“I mean, it’s all up to the franchises now,” a disappointed Rohit Sharma had said after India were beaten in the third ODI by Australia in Chennai and lost the series 1-2. Rohit’s answer was to a query about workload management of certain players and how the World Test Championship (WTC) final versus Australia, being so close to the concluding stages of the IPL, in what is also an ODI World Cup year, could alter things.
The WTC final is at the Oval from June 7. The IPL concludes on May 28. Head coach Rahul Dravid too has voiced concerns about the short turn-around time.
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The captain elaborated that the team management has given IPL teams guidelines about monitoring player workloads. However, the smile that followed and the apprehension in his tone would have quickly put to rest any doubts about whether the franchises will adhere to those requests.
Rohit, as India and Mumbai Indians skipper, is in the best position to comment. Despite MI being out of the playoffs race very early last year, Rohit, and the MI team management, chose to keep playing Jasprit Bumrah in every game, however inconsequential it might have seemed. Did that result in the star pacer breaking down three months later with a serious back injury?
Bumrah hasn’t featured in a competitive game since last September. Having just had back surgery in New Zealand, it remains to be seen if Bumrah regains competitive match fitness for the 50-over World Cup. Rohit’s response in Chennai was matter of fact, but also palpably vague. “The franchises own the players now, so we’ve given some indications, or borderline kind of thing, to the teams. But at the end of the day, it’s up to the franchise and, most importantly, it’s the players. They have to take care of their own body.”
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Rohit also stressed that the players are all “adults”. “If they feel it’s getting a little too much, they can always talk about it and have a break in one or two games. I doubt if that will happen,” he had added.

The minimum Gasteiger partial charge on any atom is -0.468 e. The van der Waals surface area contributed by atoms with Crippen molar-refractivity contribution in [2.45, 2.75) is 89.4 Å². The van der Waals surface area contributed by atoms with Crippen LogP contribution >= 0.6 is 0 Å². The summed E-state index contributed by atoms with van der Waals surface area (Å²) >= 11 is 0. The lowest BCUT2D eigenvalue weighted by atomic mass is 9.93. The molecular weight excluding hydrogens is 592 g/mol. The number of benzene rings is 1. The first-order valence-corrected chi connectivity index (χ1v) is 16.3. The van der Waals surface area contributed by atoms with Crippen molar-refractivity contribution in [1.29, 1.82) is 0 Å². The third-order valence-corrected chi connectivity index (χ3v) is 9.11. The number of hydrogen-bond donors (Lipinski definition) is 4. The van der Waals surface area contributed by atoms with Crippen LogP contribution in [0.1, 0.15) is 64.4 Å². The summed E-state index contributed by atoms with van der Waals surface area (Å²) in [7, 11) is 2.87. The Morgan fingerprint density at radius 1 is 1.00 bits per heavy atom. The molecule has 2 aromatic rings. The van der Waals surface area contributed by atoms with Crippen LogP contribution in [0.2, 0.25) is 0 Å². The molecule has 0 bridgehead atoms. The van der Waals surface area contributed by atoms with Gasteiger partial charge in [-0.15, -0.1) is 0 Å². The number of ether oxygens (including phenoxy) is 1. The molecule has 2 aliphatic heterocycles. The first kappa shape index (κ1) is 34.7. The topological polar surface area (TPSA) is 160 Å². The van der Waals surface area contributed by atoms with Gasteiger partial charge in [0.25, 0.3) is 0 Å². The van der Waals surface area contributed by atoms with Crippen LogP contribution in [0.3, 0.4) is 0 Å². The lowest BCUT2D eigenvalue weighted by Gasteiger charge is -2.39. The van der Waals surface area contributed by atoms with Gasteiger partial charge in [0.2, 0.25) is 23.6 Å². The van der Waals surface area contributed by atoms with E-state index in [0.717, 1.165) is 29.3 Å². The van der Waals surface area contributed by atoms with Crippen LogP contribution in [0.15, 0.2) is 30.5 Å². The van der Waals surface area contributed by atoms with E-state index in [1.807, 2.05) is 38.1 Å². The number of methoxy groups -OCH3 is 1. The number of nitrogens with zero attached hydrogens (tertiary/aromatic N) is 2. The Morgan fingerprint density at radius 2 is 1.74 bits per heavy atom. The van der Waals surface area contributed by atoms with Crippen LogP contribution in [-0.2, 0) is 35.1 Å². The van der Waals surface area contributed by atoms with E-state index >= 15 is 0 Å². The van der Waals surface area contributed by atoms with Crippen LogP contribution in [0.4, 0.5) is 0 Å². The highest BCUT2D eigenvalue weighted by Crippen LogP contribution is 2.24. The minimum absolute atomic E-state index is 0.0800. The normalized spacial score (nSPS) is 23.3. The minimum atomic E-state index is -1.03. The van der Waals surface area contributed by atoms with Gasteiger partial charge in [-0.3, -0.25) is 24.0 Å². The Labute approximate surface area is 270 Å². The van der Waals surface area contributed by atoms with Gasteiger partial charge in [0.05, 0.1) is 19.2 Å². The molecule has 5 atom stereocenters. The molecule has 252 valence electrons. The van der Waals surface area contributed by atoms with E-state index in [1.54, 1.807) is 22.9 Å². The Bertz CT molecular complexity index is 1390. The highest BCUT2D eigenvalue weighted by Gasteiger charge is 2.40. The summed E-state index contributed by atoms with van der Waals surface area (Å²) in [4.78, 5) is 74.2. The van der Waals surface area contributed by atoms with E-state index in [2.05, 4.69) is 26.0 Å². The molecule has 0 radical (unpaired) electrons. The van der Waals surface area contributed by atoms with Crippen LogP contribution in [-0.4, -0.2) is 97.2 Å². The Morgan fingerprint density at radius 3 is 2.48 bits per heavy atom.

Having lost Bumrah for the WTC final already, India will have to be careful that their two other key pacers, Mohammed Shami and Mohammed Siraj – who will play in the IPL for champions Gujarat Titans (GT) and three-time finalists Royal Challengers Bangalore (RCB) respectively – remain fresh and injury-free.
Both had stellar tours of England in 2021, having enjoyed the conditions and the extra movement the Dukes ball offers.
In one of his interactions with the media, Rohit had said that six teams would be out of the playoffs race by May 21. For India and Siraj and Shami’s sake, he will hope that Titans and RCB are two of those six teams.
Asked if any mandate to rest players and monitor workloads had been issued by the team or BCCI, a franchise official told TOI, “We haven’t received any instructions from the BCCI yet.”
Another support staff member, who is also a former India player, commented rather guardedly, “Let me find out what has been told and get back.”
It is understood that unless a player is carrying an injury, no directions will be given to franchises as the National Cricket Academy (NCA) staff has already shared detailed workload plans.
After India crashed out of the 2009 T20 World Cup in England, which followed a frenetic IPL that had been relocated to South Africa, head coach Gary Kirsten had blamed India’s exit on IPL fatigue.
“Fatigue was definitely a factor, as were many other things,” Kirsten had said. “I don’t want to use that as an excuse, but it was a factor. We weren’t an energetic team. We didn’t get up to the same level on this tour. Maybe we’ll have to pull guys out of some of the IPL matches. ” He then quickly added, “I don’t know how well that will go down.”
He was promptly gagged by the board after that and was even given a rebuttal by Rajeev Shukla, the then BCCI media and finance committee chairman. “We are not forcing any player to play any series or tournament,” Shukla had said.
That was 2009. It’s 2023 now. Few things have changed.